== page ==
Best Things to Do in Southern West Virginia for the Boomer Traveler

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If you’re looking for the best things to do in southern West Virginia, do we have an article for you! This is perfect for boomer travelers who prefer a more off-the-beaten-path travel experience.

Join My Itchy Travel Feet featured contributor, Debi Lander (ByLanderSea) on an action packed southern West Virginia itinerary. She’ll show you fun things to do for active travelers along with some very worthy photo stop tips.

The US National Park Service safeguards America’s best natural treasures, our 63 national parks. We can’t just fabricate new ones, so it’s a big deal when a destination is deemed worthy enough to be added to the list.

In December 2020, that happened in West Virginia. A 53-mile section of the north-flowing New River, previously designated a National River, was upgraded to official national park status.

The New River Gorge National Park (official website) became the latest addition to the National Park system. The designation, West Virginia’s first national park, will not just protect the land but provide new awareness, new jobs and boost the economy of the old coal mine region.

The New River Gorge National Park (NRGNP) is also the first park-preserve hybrid outside of Alaska. That means ATVs are welcome in some areas, and hunters can use generations-long hunting grounds, usually prohibited in national parks.

Experiencing New River Gorge National Park

A national park welcome at Canyon Rim Visitor Center. Photo by Debi Lander.

NRGNP encompasses more than 70,000 acres, with over 1,300 plant species and more than 100 different trees. But, the destination is not merely a place to drive through, look out car windows, or gaze upon a grand vista from an overlook.

This West Virginia gem begs for interaction with nature. Whether it’s hiking or biking in the mountains, rafting the river, or star gazing around a campfire, boomers (and those of all ages) will find plenty of active fun in New River Gorge National Park.

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Where to stay in the park

Th cabins at Adventures on the Gorge. Photo by Debi Lander.

Don’t expect to find a grand old park lodge like Many Glacier Hotel in Glacier National Park, at least not yet. But overnight options run from bare-bones platforms for tent camping to comfy log cabins with outdoor hot tubs.

I chose Adventures on the Gorge, the premier outfitter in the region. They offer every type of accommodation (basic to posh),  guided activities with transportation, restaurants, swimming pools, and adventure gear.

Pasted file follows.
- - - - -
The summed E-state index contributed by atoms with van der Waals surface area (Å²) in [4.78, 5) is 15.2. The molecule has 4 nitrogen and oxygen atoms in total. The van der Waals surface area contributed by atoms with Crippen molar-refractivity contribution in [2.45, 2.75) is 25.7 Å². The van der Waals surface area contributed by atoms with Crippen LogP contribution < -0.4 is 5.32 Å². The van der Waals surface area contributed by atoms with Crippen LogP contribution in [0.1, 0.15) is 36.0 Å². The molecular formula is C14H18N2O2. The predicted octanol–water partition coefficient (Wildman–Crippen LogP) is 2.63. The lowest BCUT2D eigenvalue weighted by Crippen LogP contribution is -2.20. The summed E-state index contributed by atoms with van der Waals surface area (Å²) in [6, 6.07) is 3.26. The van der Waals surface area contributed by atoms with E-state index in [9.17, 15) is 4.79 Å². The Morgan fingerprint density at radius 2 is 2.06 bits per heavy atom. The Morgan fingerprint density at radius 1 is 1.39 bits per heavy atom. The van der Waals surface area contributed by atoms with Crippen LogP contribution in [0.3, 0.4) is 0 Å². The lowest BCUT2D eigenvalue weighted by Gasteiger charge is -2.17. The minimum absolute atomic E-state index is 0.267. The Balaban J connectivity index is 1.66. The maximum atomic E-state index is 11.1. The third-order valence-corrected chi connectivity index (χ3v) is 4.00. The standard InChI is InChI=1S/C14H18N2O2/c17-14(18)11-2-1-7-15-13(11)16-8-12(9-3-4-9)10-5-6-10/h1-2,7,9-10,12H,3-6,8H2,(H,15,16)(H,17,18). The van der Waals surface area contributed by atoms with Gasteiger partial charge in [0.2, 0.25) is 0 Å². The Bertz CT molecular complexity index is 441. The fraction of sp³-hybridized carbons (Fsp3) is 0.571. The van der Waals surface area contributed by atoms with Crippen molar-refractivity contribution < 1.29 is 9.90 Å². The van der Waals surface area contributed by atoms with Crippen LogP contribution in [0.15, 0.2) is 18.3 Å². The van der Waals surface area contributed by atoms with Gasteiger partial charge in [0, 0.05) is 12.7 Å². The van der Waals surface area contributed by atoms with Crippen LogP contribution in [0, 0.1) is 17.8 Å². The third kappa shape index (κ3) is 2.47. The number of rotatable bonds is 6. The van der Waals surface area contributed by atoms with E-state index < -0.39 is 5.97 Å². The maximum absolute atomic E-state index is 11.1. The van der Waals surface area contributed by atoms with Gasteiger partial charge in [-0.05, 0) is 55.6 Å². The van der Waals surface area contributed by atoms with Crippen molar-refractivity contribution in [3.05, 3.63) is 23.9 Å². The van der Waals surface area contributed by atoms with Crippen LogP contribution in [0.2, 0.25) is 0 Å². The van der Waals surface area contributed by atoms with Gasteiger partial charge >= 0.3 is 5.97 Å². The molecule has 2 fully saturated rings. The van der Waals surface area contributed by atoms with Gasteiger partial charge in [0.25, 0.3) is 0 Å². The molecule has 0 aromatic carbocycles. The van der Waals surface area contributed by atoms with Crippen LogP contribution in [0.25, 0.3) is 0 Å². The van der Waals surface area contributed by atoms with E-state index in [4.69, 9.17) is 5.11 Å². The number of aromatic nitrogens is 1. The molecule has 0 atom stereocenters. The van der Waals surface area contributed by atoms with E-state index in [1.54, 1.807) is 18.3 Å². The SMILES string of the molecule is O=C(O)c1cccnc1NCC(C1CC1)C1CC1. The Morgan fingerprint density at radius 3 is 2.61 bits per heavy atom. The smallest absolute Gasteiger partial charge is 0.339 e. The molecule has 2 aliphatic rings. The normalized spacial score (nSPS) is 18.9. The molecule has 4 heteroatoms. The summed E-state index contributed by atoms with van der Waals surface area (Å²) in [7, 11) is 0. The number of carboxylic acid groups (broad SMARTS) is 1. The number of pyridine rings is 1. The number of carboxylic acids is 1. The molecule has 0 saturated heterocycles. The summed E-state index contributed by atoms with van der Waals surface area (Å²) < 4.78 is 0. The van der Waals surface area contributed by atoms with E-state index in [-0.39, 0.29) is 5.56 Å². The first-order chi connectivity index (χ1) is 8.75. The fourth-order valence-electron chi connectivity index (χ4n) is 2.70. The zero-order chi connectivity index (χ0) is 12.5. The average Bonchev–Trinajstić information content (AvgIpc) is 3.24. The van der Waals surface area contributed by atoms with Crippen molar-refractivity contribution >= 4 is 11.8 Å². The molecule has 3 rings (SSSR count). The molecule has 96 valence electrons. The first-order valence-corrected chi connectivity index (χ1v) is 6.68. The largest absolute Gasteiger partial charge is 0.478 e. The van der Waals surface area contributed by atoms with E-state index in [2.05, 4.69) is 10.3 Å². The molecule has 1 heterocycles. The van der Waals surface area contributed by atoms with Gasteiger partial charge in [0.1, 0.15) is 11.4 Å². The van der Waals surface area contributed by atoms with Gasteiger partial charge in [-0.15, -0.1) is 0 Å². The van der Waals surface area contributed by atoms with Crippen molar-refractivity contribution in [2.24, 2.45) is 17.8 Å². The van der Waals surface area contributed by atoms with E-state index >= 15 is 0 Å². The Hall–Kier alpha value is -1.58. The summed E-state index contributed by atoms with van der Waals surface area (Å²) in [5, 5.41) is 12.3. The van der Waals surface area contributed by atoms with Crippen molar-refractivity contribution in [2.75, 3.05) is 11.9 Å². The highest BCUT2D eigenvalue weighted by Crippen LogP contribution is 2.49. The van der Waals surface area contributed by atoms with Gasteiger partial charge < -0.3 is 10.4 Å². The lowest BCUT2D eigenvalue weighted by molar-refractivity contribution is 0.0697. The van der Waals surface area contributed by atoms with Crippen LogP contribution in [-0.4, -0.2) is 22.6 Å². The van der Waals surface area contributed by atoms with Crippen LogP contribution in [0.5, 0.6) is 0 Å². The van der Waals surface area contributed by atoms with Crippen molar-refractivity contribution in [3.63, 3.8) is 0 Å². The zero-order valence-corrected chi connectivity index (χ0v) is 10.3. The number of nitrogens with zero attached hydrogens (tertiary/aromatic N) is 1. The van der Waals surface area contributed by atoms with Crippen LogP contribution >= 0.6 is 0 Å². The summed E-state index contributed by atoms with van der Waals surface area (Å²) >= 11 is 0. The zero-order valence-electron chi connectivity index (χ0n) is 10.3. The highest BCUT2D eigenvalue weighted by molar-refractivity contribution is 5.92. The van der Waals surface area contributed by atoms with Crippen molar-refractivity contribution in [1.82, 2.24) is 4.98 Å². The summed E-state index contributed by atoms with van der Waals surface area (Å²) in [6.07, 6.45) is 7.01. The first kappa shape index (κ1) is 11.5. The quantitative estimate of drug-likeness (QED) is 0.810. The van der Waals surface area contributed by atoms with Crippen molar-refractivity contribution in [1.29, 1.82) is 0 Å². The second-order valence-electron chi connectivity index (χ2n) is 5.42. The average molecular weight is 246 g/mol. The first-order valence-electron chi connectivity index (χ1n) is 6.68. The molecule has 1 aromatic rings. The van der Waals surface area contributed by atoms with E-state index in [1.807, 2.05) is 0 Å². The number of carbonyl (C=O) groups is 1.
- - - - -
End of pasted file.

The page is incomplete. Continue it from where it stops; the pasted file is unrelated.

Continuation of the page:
Relax with a view of New River Bridge at Adventures on the Gorge. Photo by Debi Lander.

You’ll find other cabin rentals and bed and breakfast rooms in the nearby town of Fayetteville. There are also numerous RV parks and campgrounds in the region.

FYI: In 2020, USA Today named Fayetteville to their list of 20 ‘Best Small Towns for Adventure.’

The New RiverGorge Bridge walk

A bridge walking tour gives you a birds-eye view. Photo by Debi Lander.

Singer and songwriter John Denver called West Virginia’ almost heaven’. He was right; the gorge itself is divine. Lush green mountains rise high above the gushing flow of the New River, oddly named as it’s the second oldest in the world.

The New River Bridge stands as the park icon, the largest single-arch bridge in the Western Hemisphere, resting 876 feet above the water. You’ll get a great view at the Canyon Rim Visitor Center, or you can sign up for the unusual and honestly not so scary Bridge Walk.

I took the Bridge Walk Tour, starting under very foggy conditions. I could barely see the arch of the bridge when my group began.

Our guide unlocked the entrance and personally tethered and attached each individual to the safety cable. You then step along a 24″ catwalk below the bridge roadway, with access to handrails on each side.

We proceeded slowly at first as everyone got used to the elevated walkway and view. Soon, we felt more comfortable, started smiling, and saw the fog begin to dissipate.

Our guide shared the area’s history and told other fascinating facts about the engineering marvel as we moved along. By the time we walked about a third of the span, the sun was beaming brightly, and the gorge revealed itself. The exhilarating view— simply breathtaking.

Standing more than  850 feet above the river, I could look down and see tiny figures on whitewater rafts fighting their way through the series of rapids. A gaze outward gave me a bird’s eye view of the world.

Our guide permitted us plenty of time to stop and take photos. When we reached the far side, we exited and were transported by bus back to the visitor center. It’s an experience I won’t forget.

Bridge Day Festival

An atmospheric view of the bridge. Photo by Debi Lander.